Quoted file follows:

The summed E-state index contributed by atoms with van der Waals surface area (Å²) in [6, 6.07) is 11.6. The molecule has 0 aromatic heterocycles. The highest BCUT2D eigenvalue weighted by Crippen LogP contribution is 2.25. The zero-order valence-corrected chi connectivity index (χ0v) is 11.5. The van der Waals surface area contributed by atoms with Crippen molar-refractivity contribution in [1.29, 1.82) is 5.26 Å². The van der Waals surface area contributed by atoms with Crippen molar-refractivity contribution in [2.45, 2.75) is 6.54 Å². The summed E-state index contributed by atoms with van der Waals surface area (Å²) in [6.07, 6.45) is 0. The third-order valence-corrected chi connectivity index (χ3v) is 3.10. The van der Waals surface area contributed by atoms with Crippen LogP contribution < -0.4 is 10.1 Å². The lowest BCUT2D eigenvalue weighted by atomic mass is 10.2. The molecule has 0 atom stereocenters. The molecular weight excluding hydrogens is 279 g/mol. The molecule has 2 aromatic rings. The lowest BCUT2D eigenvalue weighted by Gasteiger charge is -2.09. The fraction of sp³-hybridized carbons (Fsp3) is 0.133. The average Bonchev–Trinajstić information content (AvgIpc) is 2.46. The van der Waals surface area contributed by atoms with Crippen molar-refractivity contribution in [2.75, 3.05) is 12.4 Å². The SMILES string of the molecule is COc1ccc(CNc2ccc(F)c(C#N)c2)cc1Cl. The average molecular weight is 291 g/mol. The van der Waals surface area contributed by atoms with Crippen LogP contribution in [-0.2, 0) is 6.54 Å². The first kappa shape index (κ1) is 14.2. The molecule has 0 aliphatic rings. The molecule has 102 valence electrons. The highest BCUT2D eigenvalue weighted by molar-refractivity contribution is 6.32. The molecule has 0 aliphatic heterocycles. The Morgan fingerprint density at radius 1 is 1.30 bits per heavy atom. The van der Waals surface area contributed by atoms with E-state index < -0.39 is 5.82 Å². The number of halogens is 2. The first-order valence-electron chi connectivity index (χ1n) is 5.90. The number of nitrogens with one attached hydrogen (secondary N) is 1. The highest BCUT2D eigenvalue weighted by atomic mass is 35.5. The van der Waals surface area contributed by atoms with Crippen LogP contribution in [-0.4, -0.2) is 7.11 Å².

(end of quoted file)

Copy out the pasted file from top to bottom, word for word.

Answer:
The summed E-state index contributed by atoms with van der Waals surface area (Å²) in [6, 6.07) is 11.6. The molecule has 0 aromatic heterocycles. The highest BCUT2D eigenvalue weighted by Crippen LogP contribution is 2.25. The zero-order valence-corrected chi connectivity index (χ0v) is 11.5. The van der Waals surface area contributed by atoms with Crippen molar-refractivity contribution in [1.29, 1.82) is 5.26 Å². The van der Waals surface area contributed by atoms with Crippen molar-refractivity contribution in [2.45, 2.75) is 6.54 Å². The summed E-state index contributed by atoms with van der Waals surface area (Å²) in [6.07, 6.45) is 0. The third-order valence-corrected chi connectivity index (χ3v) is 3.10. The van der Waals surface area contributed by atoms with Crippen LogP contribution < -0.4 is 10.1 Å². The lowest BCUT2D eigenvalue weighted by atomic mass is 10.2. The molecule has 0 atom stereocenters. The molecular weight excluding hydrogens is 279 g/mol. The molecule has 2 aromatic rings. The lowest BCUT2D eigenvalue weighted by Gasteiger charge is -2.09. The fraction of sp³-hybridized carbons (Fsp3) is 0.133. The average Bonchev–Trinajstić information content (AvgIpc) is 2.46. The van der Waals surface area contributed by atoms with Crippen molar-refractivity contribution in [2.75, 3.05) is 12.4 Å². The SMILES string of the molecule is COc1ccc(CNc2ccc(F)c(C#N)c2)cc1Cl. The average molecular weight is 291 g/mol. The van der Waals surface area contributed by atoms with Crippen LogP contribution in [-0.2, 0) is 6.54 Å². The first kappa shape index (κ1) is 14.2. The molecule has 0 aliphatic rings. The molecule has 102 valence electrons. The highest BCUT2D eigenvalue weighted by molar-refractivity contribution is 6.32. The molecule has 0 aliphatic heterocycles. The Morgan fingerprint density at radius 1 is 1.30 bits per heavy atom. The van der Waals surface area contributed by atoms with E-state index < -0.39 is 5.82 Å². The number of halogens is 2. The first-order valence-electron chi connectivity index (χ1n) is 5.90. The number of nitrogens with one attached hydrogen (secondary N) is 1. The highest BCUT2D eigenvalue weighted by atomic mass is 35.5. The van der Waals surface area contributed by atoms with Crippen LogP contribution in [-0.4, -0.2) is 7.11 Å².